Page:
Movie Review: Slumdog Millionaire
By Matthew Huntley
November 19, 2008
Slumdog Millionaire is a rousing and beautiful masterpiece, a heartfelt story of survival and endurance, brotherhood and love. It overflows with so many ideas and possibilities you'll immediately want to start talking about it. It's been a while since a film has been so striking and indelible with its storytelling and contained characters and situations we care about so deeply. The director is Danny Boyle, who proved long ago he was a unique asset to filmmaking with Trainspotting and Millions. Even after those achievements, he has outdone himself.
It helps I went into Slumdog Millionaire almost completely unaware of what its plot. I encourage you to do the same. Do NOT research this film or read any critics' opinions that give away crucial plot points. I'll be careful what I write, but I still propose you see the film first and then come back to this review.
...Okay, you have seen the film. That, or you have enough faith in me to not spoil things for you. Slumdog Millionaire, as you may already know, tells of a poor kid from Mumbai, India who becomes a contestant on India's version of Who Wants To Be A Millionaire? The young man's name is Jamal (Dev Patel), who, at the beginning of the film, is one question away from winning the jackpot: 20 million rupees. He's gotten further in the game than any other 18-year-old in history, and he has a choice to either take 10 million rupees and go home or risk losing everything by answering the final question incorrectly.
Jamal's uncommon knowledge and success rate leads the host of the show, Prem Kumar (Anil Kapoor), to suspect him of being a cheat. At the end of the show's first day of taping, with only one question left, Kumar hands Jamal over to the police. The chief inspector (Irfan Khan) inflicts torture on the young man to try and make him confess to cheating. His suspicion comes with good reason, I suppose. How would an uneducated "slumdog" from Mumbai be able to get so far in the game? Jamal's simple rational: "I knew the answers."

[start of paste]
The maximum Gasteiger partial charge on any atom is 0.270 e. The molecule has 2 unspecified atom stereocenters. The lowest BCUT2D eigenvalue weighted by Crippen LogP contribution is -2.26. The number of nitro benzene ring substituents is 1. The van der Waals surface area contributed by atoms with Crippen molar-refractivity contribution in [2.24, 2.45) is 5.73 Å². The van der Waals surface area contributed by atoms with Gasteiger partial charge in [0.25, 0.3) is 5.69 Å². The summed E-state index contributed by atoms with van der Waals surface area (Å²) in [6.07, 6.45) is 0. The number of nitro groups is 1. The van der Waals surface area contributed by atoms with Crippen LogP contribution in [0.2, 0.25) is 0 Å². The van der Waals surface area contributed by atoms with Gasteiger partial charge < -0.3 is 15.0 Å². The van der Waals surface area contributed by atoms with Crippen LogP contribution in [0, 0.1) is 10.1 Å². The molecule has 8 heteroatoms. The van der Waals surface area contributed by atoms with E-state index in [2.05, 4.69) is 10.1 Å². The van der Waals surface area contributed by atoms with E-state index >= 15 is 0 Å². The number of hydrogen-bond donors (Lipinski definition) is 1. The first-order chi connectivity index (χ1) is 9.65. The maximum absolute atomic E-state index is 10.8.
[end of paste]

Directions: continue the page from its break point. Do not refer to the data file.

From here, the film goes back through all the different questions Kumar asked and flashes back to the moments in Jamal's life when he learned the answers. The flashbacks are than a gimmick; they're essential to the development of the characters.
Jamal grew up under the protective wing of his older brother, Salim. As little kids, they played cricket in a restricted military zone and were chased by the police around the garbage-filled streets of Mumbai. These stark and raw images, shot up close and from far away, are disheartening and unforgettable. But Boyle doesn't necessarily denounce the conditions of the ghetto neighborhoods. He does a smart thing: he photographs Mumbai tactfully and never passes judgment. He realizes there are people living here and by showing their ways of life, suggests the area possesses its own beauty. While we are prone to shudder and feel pity, we're also fascinated and respect the backbone of Mumbai's citizens.